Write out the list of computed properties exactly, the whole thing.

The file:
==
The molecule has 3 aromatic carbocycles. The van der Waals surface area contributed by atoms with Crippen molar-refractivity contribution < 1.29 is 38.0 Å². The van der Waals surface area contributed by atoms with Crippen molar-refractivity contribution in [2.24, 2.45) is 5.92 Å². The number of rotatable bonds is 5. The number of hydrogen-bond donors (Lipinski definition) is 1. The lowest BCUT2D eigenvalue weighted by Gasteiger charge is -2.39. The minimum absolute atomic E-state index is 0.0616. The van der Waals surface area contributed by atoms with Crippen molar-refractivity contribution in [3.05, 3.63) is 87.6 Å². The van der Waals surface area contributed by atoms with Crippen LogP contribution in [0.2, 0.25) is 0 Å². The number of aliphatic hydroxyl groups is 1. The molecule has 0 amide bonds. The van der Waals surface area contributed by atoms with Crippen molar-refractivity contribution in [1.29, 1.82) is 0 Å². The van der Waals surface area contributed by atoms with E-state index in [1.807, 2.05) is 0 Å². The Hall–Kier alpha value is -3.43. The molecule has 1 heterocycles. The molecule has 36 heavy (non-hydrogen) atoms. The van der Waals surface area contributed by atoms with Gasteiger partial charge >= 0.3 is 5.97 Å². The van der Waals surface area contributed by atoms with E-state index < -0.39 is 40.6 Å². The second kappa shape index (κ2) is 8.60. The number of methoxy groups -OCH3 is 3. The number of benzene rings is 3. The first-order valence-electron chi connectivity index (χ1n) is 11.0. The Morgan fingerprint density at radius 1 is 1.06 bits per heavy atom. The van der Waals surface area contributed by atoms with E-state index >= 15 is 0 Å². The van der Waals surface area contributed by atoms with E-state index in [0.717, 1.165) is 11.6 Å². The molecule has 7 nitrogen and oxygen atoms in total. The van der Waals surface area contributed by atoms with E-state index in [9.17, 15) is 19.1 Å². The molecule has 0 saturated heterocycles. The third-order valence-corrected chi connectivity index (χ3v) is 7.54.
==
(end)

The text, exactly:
The molecule has 3 aromatic carbocycles. The van der Waals surface area contributed by atoms with Crippen molar-refractivity contribution < 1.29 is 38.0 Å². The van der Waals surface area contributed by atoms with Crippen molar-refractivity contribution in [2.24, 2.45) is 5.92 Å². The number of rotatable bonds is 5. The number of hydrogen-bond donors (Lipinski definition) is 1. The lowest BCUT2D eigenvalue weighted by Gasteiger charge is -2.39. The minimum absolute atomic E-state index is 0.0616. The van der Waals surface area contributed by atoms with Crippen molar-refractivity contribution in [3.05, 3.63) is 87.6 Å². The van der Waals surface area contributed by atoms with Crippen LogP contribution in [0.2, 0.25) is 0 Å². The number of aliphatic hydroxyl groups is 1. The molecule has 0 amide bonds. The van der Waals surface area contributed by atoms with Crippen molar-refractivity contribution in [1.29, 1.82) is 0 Å². The van der Waals surface area contributed by atoms with E-state index in [1.807, 2.05) is 0 Å². The Hall–Kier alpha value is -3.43. The molecule has 1 heterocycles. The molecule has 36 heavy (non-hydrogen) atoms. The van der Waals surface area contributed by atoms with Gasteiger partial charge >= 0.3 is 5.97 Å². The van der Waals surface area contributed by atoms with E-state index < -0.39 is 40.6 Å². The second kappa shape index (κ2) is 8.60. The number of methoxy groups -OCH3 is 3. The number of benzene rings is 3. The first-order valence-electron chi connectivity index (χ1n) is 11.0. The Morgan fingerprint density at radius 1 is 1.06 bits per heavy atom. The van der Waals surface area contributed by atoms with E-state index >= 15 is 0 Å². The van der Waals surface area contributed by atoms with E-state index in [0.717, 1.165) is 11.6 Å². The molecule has 7 nitrogen and oxygen atoms in total. The van der Waals surface area contributed by atoms with E-state index in [9.17, 15) is 19.1 Å². The molecule has 0 saturated heterocycles. The third-order valence-corrected chi connectivity index (χ3v) is 7.54.